White House silent after Mubarak shocker
The Obama administration has gone silent following the latest speech by Egyptian President Hosni Mubarak, in which he seemed to cede some powers to Vice President Omar Suleiman but refused to step down from office. "We don’t have any immediate comment," National Security Spokesman Tommy Vietor told The Cable. Follow-up requests for information about how ...
The Obama administration has gone silent following the latest speech by Egyptian President Hosni Mubarak, in which he seemed to cede some powers to Vice President Omar Suleiman but refused to step down from office.
"We don’t have any immediate comment," National Security Spokesman Tommy Vietor told The Cable. Follow-up requests for information about how the White House was processing the latest news from Cairo went unreturned. The State Department cancelled its daily press briefing, Secretary of State Hillary Clinton canceled two scheduled interviews, and State Department spokesman P.J. Crowley’s latest tweet on the matter was several hours ago.
"The #Egyptian people will keep coming to #TahrirSquare. #Democracy means that peaceful protesters are both tolerated and protected," Crowley tweeted at about 9 a.m., when news reports were predicting Mubarak would resign.
The administration may be seeking to stem the flood of confusion following a stream of statements on Egypt from senior officials in various testimonies to Congress Thursday morning. CIA Director Leon Panetta was forced to clarify his statement earlier today when he said, "I have heard there’s a strong likelihood Mubarak will step down this evening," explaining that his comment was based on news reports, not intelligence data.
At the same hearing, Director of National Intelligence James Clapper stunned lawmakers when he declared that the Muslim Brotherhood in Egypt was "largely secular."
Deputy Secretary of State Jim Steinberg was able to stay on message, refusing to comment on the ever evolving situation on the ground and repeating the administration’s line that change must come — and be based on — the core principles of non-violence, respect for universal rights, and real political reform.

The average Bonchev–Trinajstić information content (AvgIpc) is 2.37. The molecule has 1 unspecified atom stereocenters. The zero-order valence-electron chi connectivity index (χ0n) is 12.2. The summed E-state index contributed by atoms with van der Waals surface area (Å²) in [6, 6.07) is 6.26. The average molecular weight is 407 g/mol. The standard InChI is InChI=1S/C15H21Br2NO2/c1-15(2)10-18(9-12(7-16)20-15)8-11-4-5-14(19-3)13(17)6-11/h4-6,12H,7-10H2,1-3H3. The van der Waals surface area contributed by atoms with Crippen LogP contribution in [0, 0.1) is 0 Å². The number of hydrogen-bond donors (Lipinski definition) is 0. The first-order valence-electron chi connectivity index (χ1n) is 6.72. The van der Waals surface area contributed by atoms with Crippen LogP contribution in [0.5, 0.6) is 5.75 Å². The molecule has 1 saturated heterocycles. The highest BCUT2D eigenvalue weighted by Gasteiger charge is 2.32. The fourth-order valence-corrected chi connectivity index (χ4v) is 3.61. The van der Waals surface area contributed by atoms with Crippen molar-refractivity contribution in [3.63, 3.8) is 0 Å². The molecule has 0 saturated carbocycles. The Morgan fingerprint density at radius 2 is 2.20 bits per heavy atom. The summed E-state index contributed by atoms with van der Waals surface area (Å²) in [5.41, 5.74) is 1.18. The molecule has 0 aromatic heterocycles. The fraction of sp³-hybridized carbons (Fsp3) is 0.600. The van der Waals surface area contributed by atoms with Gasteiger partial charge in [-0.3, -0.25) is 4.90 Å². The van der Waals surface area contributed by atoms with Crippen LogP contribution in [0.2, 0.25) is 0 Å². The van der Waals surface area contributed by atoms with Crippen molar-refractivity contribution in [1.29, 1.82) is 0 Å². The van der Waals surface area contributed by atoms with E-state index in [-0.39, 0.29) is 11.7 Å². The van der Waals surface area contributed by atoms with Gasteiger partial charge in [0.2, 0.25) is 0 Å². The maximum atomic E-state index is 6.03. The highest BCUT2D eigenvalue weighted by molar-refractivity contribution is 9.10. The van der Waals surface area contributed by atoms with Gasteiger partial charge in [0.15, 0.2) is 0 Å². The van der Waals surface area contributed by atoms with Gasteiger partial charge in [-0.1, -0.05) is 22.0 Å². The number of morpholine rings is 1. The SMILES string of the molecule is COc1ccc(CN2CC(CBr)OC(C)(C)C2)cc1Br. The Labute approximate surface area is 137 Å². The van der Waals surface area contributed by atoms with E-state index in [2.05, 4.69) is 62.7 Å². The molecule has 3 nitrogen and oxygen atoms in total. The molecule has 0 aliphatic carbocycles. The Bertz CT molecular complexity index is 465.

But there’s no doubt that the White House’s delicate balancing act, whereby they have expressed support for the transitional process led by Suleiman while still pressing him for greater openness in that process, has now been overtaken by events. Exactly what the new message will be is what the administration is working on right now.
Mubarak and his ministers have been critical of the statements coming out of the Obama administration and in his speech Mubarak defiantly stated, "I have never ever been accepting any sort of foreign intervention in Egyptian affairs."
In an interview Wednesday with PBS News Hour, Egyptian Foreign Minister Ahmed Aboul Gheit said that U.S. statements calling for faster reform were not helpful, "because when you speak about prompt, immediate, now, as if you are imposing on a great country like Egypt, a great friend that have always maintained the best of relationship with the United States, you are imposing your will on him."
Speaking earlier on Thursday in Michigan at a scheduled event, President Barack Obama stayed away from making news on the crisis in Egypt and cautioned that the events in Cairo were still very much up in the air.
"We are following today’s events in Egypt very closely and we’ll have more to say as this plays out," the president said. "But what is absolutely clear is that we are witnessing history unfold. It’s a moment of transformation that’s taking place because the people of Egypt are calling for change."
Josh Rogin covers national security and foreign policy and writes the daily Web column The Cable. His column appears bi-weekly in the print edition of The Washington Post. He can be reached for comments or tips at firstname.lastname@example.org.
Previously, Josh covered defense and foreign policy as a staff writer for Congressional Quarterly, writing extensively on Iraq, Afghanistan, Guantánamo Bay, U.S.-Asia relations, defense budgeting and appropriations, and the defense lobbying and contracting industries. Prior to that, he covered military modernization, cyber warfare, space, and missile defense for Federal Computer Week Magazine. He has also served as Pentagon Staff Reporter for the Asahi Shimbun, Japan's leading daily newspaper, in its Washington, D.C., bureau, where he reported on U.S.-Japan relations, Chinese military modernization, the North Korean nuclear crisis, and more.
A graduate of George Washington University's Elliott School of International Affairs, Josh lived in Yokohama, Japan, and studied at Tokyo's Sophia University. He speaks conversational Japanese and has reported from the region. He has also worked at the House International Relations Committee, the Embassy of Japan, and the Brookings Institution.
Josh's reporting has been featured on CNN, MSNBC, C-Span, CBS, ABC, NPR, WTOP, and several other outlets. He was a 2008-2009 National Press Foundation's Paul Miller Washington Reporting Fellow, 2009 military reporting fellow with the Knight Center for Specialized Journalism and the 2011 recipient of the InterAction Award for Excellence in International Reporting. He hails from Philadelphia and lives in Washington, D.C. Twitter: @joshrogin
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